Rabbi Donniel Hartman, President of Shalom Hartman Institute and Director of the Engaging Israel Project, wrote this article about Living with Missiles. Because it offers an important perspective on how to live in a dangerous neighborhood, the article appears fully. It is well worth the read:
By DONNIEL HARTMAN
It’s a strange thing, having to live with missiles. Even though it has happened so often, it just doesn’t feel normal. One would not expect that the citizens of a normal country would be subjected from time to time to a barrage of missiles which terrorize, maim, and sometimes kill. One would not expect that a country with Israel’s power would find its hands tied and unable to provide for its citizens the security that is their inalienable right.
Terror has become “normal,” and when kept to a certain degree, tolerable, in modern society. We have come to learn that there are evil and deranged people and groups walking in our midst for whom the language of ethics and sanctity of life are meaningless. But we tolerate them mostly because we don’t know where they are. They emerge and inflict their harm, and what we tolerate is not so much them, but the price they extract from us.
The case of the missiles being fired at Israel from the Gaza Strip has a bizarre twist, for the terrorists are neither hidden nor unknown. They hide in plain sight in the midst of a civilian population and cloak their evil under the mantle of the generic Israeli-Palestinian conflict and the ongoing “cycle of violence.” They roam free, openly declare their intent, and from time to time, on the basis of a schedule known only to them, decide to spend a few hours terrorizing southern Israel.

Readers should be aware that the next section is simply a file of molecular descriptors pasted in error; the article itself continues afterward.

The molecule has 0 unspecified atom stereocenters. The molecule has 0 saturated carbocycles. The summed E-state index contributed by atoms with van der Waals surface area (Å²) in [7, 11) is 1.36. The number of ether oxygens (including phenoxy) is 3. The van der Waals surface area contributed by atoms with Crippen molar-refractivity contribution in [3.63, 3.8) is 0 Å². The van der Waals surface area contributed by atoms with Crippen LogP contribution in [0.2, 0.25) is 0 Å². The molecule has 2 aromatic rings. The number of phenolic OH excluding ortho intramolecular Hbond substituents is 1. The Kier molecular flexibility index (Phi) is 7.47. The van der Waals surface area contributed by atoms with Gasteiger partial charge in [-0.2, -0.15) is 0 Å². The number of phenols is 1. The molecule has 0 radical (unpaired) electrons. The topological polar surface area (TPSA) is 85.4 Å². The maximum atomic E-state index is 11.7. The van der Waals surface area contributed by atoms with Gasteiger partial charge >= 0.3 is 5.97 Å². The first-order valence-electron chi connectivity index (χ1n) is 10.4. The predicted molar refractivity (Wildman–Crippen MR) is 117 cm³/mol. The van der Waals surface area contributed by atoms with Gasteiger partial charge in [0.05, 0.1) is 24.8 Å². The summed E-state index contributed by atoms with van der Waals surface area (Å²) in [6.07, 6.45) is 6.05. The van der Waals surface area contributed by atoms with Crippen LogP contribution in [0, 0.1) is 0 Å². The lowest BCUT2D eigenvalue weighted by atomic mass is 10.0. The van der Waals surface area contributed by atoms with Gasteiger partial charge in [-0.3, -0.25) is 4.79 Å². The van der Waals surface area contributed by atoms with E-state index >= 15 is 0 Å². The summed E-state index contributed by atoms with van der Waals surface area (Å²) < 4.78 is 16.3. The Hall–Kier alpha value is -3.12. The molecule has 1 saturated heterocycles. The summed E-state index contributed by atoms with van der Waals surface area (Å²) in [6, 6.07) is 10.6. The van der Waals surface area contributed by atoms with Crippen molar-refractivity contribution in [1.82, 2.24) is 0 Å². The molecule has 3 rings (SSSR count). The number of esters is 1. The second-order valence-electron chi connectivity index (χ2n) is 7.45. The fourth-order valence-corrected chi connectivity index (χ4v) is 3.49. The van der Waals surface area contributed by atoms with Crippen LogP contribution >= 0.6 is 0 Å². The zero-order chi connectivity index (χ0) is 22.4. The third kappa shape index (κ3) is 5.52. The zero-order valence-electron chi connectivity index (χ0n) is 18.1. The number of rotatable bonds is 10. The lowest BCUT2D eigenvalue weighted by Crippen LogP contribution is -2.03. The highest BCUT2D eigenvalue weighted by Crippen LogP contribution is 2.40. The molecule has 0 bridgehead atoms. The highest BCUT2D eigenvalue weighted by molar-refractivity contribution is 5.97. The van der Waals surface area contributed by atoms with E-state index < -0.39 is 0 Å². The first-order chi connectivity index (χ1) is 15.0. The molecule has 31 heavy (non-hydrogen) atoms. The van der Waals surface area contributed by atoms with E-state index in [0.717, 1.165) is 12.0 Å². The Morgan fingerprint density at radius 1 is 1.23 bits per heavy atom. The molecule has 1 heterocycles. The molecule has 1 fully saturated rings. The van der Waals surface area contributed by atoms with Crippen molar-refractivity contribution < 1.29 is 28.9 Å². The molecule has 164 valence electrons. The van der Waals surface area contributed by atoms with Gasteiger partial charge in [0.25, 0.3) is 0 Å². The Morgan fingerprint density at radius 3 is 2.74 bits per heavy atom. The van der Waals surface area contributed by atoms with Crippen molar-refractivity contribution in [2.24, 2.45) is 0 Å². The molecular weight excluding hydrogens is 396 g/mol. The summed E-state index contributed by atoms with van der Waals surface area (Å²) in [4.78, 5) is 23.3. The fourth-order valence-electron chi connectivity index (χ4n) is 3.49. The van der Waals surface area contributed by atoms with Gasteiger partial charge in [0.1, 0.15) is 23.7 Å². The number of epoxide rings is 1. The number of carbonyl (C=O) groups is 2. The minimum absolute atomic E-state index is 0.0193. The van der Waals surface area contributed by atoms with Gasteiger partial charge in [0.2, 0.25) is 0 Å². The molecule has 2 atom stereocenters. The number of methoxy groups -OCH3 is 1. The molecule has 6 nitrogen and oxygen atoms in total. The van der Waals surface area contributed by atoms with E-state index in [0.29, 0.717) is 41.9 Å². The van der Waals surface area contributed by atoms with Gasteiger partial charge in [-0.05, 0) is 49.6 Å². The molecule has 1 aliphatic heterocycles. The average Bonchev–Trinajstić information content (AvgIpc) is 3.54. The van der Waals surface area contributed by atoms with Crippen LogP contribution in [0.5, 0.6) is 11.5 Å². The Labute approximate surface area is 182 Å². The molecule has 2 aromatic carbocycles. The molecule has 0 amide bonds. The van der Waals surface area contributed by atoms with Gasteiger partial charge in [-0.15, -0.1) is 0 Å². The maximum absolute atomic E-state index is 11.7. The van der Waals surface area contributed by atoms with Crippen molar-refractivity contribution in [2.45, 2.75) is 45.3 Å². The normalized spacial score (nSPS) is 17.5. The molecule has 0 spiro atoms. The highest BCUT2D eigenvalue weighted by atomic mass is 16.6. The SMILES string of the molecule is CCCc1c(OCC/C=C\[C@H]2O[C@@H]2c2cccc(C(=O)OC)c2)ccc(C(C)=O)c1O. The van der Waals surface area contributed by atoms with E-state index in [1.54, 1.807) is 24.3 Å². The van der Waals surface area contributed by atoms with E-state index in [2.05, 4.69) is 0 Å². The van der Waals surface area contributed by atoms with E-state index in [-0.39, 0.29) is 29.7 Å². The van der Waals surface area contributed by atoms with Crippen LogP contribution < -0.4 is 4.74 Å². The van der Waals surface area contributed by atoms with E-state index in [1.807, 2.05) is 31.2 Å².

It’s not normal, and the situation is profoundly intolerable. How should we – the sovereign Jewish State of Israel – respond to this abnormality? On the one hand, sovereignty entails the acquiring of power and both the ability and right to exercise it in self-defense. Sovereignty provides us with a military option. The challenge of a sovereign people, however, is to distinguish between the right to use this option and when it is right to do so.
The nature of asymmetrical war and a conflict not merely with a terrorist organization but also with a population which embraces terrorism is that one’s options are profoundly limited. Neither political overtures nor concessions, or conversely, sanctions will transform the population of Gaza from foe to friend. They have fed themselves a steady diet of evil ideology from which only they can free themselves. At the same time, a reoccupation of Gaza will not alter the reality on the ground but at best merely freeze it for a short time. When one has the power and confronts a situation in which one has the right to use it, it takes great strength to avoid the temptation of succumbing to the short-term comfort associated with using it and the just feeling of revenge which it provides. We come from a tradition which has taught that true strength is sometimes to be found in self-control.